I also worked at both stations through the years-------WSVS AM/FM, as engineer circa 1950 and WJMA parts of 1953------and 1954------and ended up at WJWS/WSHV from July 12, 1954 until September 1988 as Chief Engineer/DJ, when I finally retired from Broadcast Radio.  Chuck Brown, South Hill, Va.

Sent: Sunday, February 14, 2016 8:03 PM
Subject: [WJMA] WJMA/WSVS connection

 

Greg Breeden (WJMA 1994-2001 ) has posed the following on his Facebook page:

………………………..

As most of you know, I have left Big Country 105.3 (WBNN Dillwyn, ed) where I have spent the last 15 years as an on-air personality, as well as program director, music director, production director and general manager among many other titles (or "hats") that I've held over the years. Tomorrow I start a new chapter in my professional life as I take on new challenges with radio station WSVS AM 800 and 97.1 FM in Crewe, VA. WSVS has been around for almost 70 years and stands as one of the most historic radio stations in the business where the likes of Lester Flatt and Earl Scruggs have played in the live music studio that still operates today. I hope I will be able to contribute to WSVS so it will live on as Virginia's Country Legend. There's a lot of work ahead and soon I will be on the air doing afternoon drive time.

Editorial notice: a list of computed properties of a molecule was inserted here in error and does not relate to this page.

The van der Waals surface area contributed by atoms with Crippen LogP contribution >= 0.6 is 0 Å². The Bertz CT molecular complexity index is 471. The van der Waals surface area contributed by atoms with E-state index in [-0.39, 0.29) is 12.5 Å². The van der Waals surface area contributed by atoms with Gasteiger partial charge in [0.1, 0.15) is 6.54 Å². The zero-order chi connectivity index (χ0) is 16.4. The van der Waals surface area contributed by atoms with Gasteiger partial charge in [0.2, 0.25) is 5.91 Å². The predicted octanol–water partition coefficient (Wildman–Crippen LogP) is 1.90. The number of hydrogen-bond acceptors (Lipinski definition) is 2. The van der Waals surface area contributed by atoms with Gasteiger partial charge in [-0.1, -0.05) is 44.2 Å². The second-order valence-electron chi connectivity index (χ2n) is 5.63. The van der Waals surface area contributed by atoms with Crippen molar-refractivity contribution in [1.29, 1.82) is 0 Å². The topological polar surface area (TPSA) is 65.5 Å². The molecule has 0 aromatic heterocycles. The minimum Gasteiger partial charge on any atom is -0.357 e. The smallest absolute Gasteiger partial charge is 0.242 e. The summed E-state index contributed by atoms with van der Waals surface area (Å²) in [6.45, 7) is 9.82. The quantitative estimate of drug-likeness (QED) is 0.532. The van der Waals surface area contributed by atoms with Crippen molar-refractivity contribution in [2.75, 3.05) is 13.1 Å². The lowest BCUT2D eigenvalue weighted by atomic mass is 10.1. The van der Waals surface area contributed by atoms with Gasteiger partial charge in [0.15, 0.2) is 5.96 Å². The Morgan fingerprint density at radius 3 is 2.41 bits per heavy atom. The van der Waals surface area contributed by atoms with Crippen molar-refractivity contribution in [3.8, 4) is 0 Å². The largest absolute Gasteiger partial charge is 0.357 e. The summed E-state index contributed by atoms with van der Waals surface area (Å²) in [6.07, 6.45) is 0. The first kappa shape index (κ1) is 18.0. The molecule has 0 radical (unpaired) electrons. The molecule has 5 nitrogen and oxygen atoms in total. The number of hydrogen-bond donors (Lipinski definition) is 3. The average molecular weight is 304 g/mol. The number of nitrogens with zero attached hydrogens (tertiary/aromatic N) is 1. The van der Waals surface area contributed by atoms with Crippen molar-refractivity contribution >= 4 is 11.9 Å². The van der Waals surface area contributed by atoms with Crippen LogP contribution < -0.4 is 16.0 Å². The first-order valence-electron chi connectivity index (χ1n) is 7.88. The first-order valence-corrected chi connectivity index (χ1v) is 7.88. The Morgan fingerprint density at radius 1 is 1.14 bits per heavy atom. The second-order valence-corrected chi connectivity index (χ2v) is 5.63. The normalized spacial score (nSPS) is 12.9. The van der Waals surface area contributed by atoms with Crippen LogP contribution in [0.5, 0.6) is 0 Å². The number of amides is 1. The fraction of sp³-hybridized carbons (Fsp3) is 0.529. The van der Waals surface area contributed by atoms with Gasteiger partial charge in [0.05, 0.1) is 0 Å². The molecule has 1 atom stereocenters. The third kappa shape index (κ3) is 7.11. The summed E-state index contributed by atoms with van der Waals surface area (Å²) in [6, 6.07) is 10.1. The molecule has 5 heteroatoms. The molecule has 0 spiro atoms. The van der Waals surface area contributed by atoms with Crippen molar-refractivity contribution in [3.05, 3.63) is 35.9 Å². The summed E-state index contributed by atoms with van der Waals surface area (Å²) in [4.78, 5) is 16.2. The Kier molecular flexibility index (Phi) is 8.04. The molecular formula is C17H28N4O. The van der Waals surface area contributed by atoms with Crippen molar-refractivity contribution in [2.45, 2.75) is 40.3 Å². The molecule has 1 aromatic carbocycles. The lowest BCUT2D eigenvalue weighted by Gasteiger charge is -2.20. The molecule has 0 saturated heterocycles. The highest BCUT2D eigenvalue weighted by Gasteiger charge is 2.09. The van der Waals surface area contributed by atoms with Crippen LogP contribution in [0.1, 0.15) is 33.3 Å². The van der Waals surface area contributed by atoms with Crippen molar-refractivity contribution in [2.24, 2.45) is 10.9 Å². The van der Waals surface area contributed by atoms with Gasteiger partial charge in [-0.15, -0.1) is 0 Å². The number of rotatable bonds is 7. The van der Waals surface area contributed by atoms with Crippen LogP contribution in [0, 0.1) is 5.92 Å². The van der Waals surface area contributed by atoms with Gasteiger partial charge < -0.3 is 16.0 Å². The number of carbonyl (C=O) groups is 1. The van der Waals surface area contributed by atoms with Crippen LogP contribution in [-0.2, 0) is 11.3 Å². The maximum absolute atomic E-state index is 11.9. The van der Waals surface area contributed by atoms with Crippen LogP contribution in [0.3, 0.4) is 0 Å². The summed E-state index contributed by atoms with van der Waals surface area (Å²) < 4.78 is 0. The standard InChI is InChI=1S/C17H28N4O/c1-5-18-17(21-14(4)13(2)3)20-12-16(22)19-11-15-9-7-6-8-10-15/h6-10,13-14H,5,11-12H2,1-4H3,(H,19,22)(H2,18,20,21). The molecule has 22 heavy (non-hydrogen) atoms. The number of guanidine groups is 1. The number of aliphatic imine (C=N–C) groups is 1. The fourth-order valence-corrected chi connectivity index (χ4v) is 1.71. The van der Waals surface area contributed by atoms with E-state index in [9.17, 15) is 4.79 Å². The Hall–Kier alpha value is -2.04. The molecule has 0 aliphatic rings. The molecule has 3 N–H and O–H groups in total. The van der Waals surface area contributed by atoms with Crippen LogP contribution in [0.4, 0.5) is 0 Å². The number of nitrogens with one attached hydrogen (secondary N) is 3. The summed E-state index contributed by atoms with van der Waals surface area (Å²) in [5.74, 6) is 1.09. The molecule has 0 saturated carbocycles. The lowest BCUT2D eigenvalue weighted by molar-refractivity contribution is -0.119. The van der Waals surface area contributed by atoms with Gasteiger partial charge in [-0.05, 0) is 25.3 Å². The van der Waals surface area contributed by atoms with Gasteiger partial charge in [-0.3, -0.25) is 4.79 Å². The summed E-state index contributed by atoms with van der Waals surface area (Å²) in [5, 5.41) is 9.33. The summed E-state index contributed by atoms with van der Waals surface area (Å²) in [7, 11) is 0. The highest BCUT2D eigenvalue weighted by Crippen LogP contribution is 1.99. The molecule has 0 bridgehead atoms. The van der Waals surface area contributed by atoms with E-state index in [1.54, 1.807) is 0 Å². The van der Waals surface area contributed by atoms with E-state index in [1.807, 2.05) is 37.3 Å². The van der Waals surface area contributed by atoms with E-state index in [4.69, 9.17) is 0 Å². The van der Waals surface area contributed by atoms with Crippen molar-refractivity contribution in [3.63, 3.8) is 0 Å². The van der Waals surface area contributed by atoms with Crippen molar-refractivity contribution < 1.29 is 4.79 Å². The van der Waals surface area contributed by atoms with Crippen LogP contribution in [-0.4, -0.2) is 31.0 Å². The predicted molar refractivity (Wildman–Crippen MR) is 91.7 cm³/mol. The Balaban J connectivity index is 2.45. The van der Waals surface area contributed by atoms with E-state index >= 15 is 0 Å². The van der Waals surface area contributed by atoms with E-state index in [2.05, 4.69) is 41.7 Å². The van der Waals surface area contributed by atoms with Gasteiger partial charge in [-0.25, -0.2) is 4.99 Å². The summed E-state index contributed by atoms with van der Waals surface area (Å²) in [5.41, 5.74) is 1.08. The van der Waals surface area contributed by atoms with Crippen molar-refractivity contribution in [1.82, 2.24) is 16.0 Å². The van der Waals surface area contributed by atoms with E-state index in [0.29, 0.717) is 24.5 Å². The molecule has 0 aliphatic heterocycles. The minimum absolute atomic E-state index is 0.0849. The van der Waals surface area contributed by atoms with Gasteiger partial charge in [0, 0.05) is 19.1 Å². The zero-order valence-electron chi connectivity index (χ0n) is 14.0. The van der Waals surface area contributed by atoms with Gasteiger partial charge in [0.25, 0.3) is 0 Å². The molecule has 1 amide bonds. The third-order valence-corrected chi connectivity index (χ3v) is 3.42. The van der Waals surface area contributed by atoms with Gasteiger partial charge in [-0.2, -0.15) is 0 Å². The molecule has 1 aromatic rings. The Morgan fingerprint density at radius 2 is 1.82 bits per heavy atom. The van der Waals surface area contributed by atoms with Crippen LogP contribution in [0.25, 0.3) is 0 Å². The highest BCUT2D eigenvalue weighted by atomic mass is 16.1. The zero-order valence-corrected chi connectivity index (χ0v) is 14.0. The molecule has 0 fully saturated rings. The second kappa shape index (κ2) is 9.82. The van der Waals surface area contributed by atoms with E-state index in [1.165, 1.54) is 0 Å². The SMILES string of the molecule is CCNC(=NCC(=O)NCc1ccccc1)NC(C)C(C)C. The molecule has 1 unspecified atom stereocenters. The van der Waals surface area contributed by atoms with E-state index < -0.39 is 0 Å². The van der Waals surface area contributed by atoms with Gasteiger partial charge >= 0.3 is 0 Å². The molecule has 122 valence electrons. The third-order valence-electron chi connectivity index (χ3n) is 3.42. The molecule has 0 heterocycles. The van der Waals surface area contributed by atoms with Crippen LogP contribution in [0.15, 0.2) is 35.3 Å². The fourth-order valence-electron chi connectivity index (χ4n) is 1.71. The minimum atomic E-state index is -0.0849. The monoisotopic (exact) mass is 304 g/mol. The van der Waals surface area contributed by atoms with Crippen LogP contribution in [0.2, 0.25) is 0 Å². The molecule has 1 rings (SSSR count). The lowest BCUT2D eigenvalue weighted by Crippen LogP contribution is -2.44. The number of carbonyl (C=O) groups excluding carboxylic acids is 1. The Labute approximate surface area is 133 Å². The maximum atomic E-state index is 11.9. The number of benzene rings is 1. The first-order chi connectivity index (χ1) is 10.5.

………………………...

There are two previous connections between WJMA and WSVS that come to mind. 

In July 1952, Donald Greene left the Assistant Manger position to WJMA to be a "sports editor”  at WSVS. http://www.wjma.radiohistory.net/WJMA articles/1952-7-17 Greene leaves.jpg  And in May 1954 Alfred “Tubby” Walthall left the General Manager position at WJMA to be Assistant Manager at WJWS in South Hill. He said the job change would give him more time on the air. I recall Welford Sherman told me there were “creative differences”, but I don’t recall the specifics. I may have it on tape somewhere. “Tubby” is credited with beginning a 50 year run of broadcasting Orange High School Football. Walthall was originally from Crew, the location of WSVS where he had been Sports Director.

Ross
71-86



WJMA/WSVS connection

Ross Hunter <rossgroups@...>
 

Greg Breeden (WJMA 1994-2001 ) has posed the following on his Facebook page:
………………………..